published Saturday, November 12th, 2011

Reagan's regrets on taxes and 'spending cuts'

One of the greatest regrets of several members of the generally sound Reagan administration was that in an effort to cut spending significantly, President Reagan went along with some tax hikes sought by Democrats in his first term in office.

It seemed like a good idea at the time: Supposedly there would be $3 worth of spending cuts for every $1 in tax increases.

But it didn't work out that way.

The tax increases were imposed, but the spending cuts failed to materialize. As Reagan later wrote, "The Democrats reneged on their pledge and we never got those cuts."

We are witnessing a similar bait and switch today.

A bipartisan "super committee" in Congress has until just before Thanksgiving to devise some kind of plan to reduce our nation's budget deficits by $1.2 trillion or so over the coming decade. If the committee members reach an agreement -- which is by no means assured -- the full Congress will vote on it.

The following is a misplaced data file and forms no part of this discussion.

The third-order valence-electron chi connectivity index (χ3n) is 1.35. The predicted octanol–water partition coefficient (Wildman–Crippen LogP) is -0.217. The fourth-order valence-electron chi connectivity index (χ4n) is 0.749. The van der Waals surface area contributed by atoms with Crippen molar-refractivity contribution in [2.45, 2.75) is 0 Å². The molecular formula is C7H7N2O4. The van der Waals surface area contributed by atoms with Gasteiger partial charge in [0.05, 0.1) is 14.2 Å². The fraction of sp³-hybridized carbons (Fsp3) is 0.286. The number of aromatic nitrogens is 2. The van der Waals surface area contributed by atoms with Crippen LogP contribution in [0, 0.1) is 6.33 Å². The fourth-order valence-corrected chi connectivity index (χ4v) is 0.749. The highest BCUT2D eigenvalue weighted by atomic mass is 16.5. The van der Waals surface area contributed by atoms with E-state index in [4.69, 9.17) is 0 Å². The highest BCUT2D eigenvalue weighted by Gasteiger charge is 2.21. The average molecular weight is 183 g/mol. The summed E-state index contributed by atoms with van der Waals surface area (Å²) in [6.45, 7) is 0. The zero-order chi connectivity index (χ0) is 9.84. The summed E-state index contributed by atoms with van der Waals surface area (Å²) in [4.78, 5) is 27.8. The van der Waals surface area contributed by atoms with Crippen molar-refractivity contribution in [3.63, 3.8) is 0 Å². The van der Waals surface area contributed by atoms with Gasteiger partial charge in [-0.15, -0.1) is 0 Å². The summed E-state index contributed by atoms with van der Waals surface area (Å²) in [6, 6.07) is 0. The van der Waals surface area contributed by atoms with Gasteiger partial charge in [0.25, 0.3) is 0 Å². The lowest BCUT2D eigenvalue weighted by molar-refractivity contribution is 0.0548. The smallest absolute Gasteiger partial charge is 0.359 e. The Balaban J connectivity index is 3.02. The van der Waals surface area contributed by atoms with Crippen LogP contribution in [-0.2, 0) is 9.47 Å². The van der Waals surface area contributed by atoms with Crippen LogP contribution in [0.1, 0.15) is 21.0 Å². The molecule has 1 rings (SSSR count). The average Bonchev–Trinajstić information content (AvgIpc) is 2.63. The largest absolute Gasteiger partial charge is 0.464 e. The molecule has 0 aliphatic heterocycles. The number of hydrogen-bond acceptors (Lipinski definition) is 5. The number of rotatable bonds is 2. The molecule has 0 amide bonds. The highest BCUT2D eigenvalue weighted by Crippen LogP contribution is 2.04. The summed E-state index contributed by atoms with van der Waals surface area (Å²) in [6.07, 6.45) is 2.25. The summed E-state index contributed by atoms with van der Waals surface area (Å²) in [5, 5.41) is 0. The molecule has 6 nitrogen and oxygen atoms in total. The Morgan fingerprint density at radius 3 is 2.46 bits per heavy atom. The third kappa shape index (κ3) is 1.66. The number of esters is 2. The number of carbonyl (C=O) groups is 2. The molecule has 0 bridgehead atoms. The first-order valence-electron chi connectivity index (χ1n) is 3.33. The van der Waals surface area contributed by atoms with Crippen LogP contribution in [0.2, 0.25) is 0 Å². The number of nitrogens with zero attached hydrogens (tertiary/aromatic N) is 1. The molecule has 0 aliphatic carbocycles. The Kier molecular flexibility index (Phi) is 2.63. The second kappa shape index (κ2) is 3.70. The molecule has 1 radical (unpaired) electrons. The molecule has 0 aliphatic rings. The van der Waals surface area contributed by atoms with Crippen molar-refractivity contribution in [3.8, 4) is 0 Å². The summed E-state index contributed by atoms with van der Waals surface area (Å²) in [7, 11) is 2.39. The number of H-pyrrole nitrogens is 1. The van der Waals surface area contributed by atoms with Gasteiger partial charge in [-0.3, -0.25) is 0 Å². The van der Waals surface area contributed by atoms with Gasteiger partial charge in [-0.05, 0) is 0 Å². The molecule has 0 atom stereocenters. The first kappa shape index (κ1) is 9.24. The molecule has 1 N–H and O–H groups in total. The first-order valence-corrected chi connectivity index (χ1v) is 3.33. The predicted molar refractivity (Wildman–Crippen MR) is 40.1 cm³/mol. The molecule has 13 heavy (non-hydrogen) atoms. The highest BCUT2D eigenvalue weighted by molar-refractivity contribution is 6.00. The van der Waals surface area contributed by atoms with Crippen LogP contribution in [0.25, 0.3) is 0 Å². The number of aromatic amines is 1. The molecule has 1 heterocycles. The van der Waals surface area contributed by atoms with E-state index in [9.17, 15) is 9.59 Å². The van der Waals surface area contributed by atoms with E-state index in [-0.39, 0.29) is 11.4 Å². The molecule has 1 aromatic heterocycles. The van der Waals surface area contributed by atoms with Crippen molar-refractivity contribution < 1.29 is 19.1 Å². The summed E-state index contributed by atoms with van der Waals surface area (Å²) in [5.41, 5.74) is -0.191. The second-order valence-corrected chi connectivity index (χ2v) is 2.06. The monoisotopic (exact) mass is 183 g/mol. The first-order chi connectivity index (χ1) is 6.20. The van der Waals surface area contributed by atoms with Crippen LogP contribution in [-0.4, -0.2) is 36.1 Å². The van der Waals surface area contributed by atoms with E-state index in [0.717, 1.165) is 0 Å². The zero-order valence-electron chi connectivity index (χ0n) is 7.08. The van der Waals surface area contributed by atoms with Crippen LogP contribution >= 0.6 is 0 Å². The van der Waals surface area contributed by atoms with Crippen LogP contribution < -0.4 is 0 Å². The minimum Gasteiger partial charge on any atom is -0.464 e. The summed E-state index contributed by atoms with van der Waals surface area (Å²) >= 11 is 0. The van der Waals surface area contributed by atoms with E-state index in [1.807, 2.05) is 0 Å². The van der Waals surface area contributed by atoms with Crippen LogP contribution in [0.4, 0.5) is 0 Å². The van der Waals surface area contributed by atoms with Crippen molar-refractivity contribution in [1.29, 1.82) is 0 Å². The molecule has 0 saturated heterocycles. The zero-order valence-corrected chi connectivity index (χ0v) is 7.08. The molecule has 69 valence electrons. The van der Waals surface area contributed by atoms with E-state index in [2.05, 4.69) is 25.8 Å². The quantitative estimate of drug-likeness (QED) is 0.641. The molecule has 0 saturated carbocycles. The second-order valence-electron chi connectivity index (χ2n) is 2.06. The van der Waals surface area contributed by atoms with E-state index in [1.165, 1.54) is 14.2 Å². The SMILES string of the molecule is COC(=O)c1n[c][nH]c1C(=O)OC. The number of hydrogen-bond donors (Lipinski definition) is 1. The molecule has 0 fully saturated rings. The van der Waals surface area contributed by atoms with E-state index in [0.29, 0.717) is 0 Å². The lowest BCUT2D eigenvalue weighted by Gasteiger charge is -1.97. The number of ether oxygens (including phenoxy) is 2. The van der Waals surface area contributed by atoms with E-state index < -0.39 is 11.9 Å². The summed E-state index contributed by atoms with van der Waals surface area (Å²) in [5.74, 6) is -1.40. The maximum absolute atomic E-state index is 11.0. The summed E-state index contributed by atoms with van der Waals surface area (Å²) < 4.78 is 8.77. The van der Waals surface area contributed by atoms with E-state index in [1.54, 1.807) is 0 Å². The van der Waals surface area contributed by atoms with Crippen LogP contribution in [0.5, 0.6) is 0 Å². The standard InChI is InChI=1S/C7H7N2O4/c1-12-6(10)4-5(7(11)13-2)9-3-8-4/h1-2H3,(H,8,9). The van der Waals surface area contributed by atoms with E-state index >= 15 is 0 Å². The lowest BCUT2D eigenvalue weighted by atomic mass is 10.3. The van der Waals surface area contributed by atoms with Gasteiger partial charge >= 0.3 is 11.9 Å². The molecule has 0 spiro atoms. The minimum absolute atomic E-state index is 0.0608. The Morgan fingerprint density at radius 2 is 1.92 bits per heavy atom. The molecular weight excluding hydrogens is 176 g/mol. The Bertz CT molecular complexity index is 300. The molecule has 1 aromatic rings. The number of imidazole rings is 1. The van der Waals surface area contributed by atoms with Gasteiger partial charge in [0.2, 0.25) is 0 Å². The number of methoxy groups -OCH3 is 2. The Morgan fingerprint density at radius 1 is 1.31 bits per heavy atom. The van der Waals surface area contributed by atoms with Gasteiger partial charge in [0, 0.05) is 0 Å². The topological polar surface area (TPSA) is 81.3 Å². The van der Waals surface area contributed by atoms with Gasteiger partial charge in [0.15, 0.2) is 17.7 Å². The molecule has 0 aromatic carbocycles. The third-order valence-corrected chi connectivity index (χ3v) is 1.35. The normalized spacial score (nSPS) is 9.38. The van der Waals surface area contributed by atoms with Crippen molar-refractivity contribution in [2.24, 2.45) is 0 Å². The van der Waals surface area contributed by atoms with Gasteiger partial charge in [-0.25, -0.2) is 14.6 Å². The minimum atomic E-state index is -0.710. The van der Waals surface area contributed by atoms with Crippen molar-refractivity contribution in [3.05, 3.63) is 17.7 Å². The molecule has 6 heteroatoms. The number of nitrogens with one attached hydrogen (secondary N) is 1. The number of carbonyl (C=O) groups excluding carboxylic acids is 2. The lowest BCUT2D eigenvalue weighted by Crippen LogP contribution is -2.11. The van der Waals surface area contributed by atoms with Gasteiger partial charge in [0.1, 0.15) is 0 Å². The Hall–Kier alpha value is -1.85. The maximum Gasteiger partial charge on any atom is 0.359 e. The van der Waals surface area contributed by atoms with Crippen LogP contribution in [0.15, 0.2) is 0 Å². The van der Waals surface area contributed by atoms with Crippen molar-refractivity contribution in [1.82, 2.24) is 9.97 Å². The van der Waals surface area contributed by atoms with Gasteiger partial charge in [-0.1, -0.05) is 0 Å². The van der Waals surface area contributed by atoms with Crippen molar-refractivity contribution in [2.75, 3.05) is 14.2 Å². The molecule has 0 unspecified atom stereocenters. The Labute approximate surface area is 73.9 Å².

The trouble is, Democrats are demanding tax increases as part of the plan. But while those tax increases would surely occur very soon, any supposed spending cuts in the plan would be parceled out over the coming decade, which means they might not occur at all. Cuts that today's Congress approves could readily be reversed by a future Congress -- while the tax increases were left firmly in place.

As Reagan painfully learned during his administration, the end result very likely would be still more spending -- and higher taxes to boot!

So it is entirely appropriate that 33 U.S. senators have signed a letter urging the super committee in Congress not to propose any plan that includes a net increase in taxes.